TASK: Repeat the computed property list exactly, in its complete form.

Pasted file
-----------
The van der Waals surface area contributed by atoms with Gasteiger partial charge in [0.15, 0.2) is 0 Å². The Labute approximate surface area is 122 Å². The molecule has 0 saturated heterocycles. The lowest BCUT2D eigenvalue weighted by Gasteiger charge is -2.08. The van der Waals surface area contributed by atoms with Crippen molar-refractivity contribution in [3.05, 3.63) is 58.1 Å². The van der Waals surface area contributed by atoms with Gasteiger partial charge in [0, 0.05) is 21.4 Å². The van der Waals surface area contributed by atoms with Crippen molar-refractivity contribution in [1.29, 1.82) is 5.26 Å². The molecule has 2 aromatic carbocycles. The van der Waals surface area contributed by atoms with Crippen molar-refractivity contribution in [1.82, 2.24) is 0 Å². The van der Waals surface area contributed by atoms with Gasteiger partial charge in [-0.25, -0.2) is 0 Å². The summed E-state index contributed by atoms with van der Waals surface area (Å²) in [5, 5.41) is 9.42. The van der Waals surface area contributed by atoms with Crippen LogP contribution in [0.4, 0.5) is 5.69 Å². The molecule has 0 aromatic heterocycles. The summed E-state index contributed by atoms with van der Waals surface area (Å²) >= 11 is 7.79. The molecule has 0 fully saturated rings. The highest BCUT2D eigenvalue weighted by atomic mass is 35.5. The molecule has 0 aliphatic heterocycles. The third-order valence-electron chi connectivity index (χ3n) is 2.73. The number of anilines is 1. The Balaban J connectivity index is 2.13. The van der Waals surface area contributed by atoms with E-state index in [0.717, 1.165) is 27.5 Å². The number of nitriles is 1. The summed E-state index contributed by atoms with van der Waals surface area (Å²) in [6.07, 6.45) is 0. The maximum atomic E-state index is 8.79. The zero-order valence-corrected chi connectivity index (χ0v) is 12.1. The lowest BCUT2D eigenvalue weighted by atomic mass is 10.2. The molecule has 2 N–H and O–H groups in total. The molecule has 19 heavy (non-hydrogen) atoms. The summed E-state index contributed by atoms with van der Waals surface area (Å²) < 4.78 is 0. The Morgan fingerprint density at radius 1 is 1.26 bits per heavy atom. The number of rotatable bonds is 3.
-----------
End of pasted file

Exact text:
The van der Waals surface area contributed by atoms with Gasteiger partial charge in [0.15, 0.2) is 0 Å². The Labute approximate surface area is 122 Å². The molecule has 0 saturated heterocycles. The lowest BCUT2D eigenvalue weighted by Gasteiger charge is -2.08. The van der Waals surface area contributed by atoms with Crippen molar-refractivity contribution in [3.05, 3.63) is 58.1 Å². The van der Waals surface area contributed by atoms with Gasteiger partial charge in [0, 0.05) is 21.4 Å². The van der Waals surface area contributed by atoms with Crippen molar-refractivity contribution in [1.29, 1.82) is 5.26 Å². The molecule has 2 aromatic carbocycles. The van der Waals surface area contributed by atoms with Crippen molar-refractivity contribution in [1.82, 2.24) is 0 Å². The van der Waals surface area contributed by atoms with Gasteiger partial charge in [-0.25, -0.2) is 0 Å². The summed E-state index contributed by atoms with van der Waals surface area (Å²) in [5, 5.41) is 9.42. The van der Waals surface area contributed by atoms with Crippen LogP contribution in [0.4, 0.5) is 5.69 Å². The molecule has 0 aromatic heterocycles. The summed E-state index contributed by atoms with van der Waals surface area (Å²) >= 11 is 7.79. The molecule has 0 fully saturated rings. The highest BCUT2D eigenvalue weighted by atomic mass is 35.5. The molecule has 0 aliphatic heterocycles. The third-order valence-electron chi connectivity index (χ3n) is 2.73. The number of anilines is 1. The Balaban J connectivity index is 2.13. The van der Waals surface area contributed by atoms with E-state index in [0.717, 1.165) is 27.5 Å². The number of nitriles is 1. The summed E-state index contributed by atoms with van der Waals surface area (Å²) in [6.07, 6.45) is 0. The maximum atomic E-state index is 8.79. The zero-order valence-corrected chi connectivity index (χ0v) is 12.1. The lowest BCUT2D eigenvalue weighted by atomic mass is 10.2. The molecule has 2 N–H and O–H groups in total. The molecule has 19 heavy (non-hydrogen) atoms. The summed E-state index contributed by atoms with van der Waals surface area (Å²) < 4.78 is 0. The Morgan fingerprint density at radius 1 is 1.26 bits per heavy atom. The number of rotatable bonds is 3.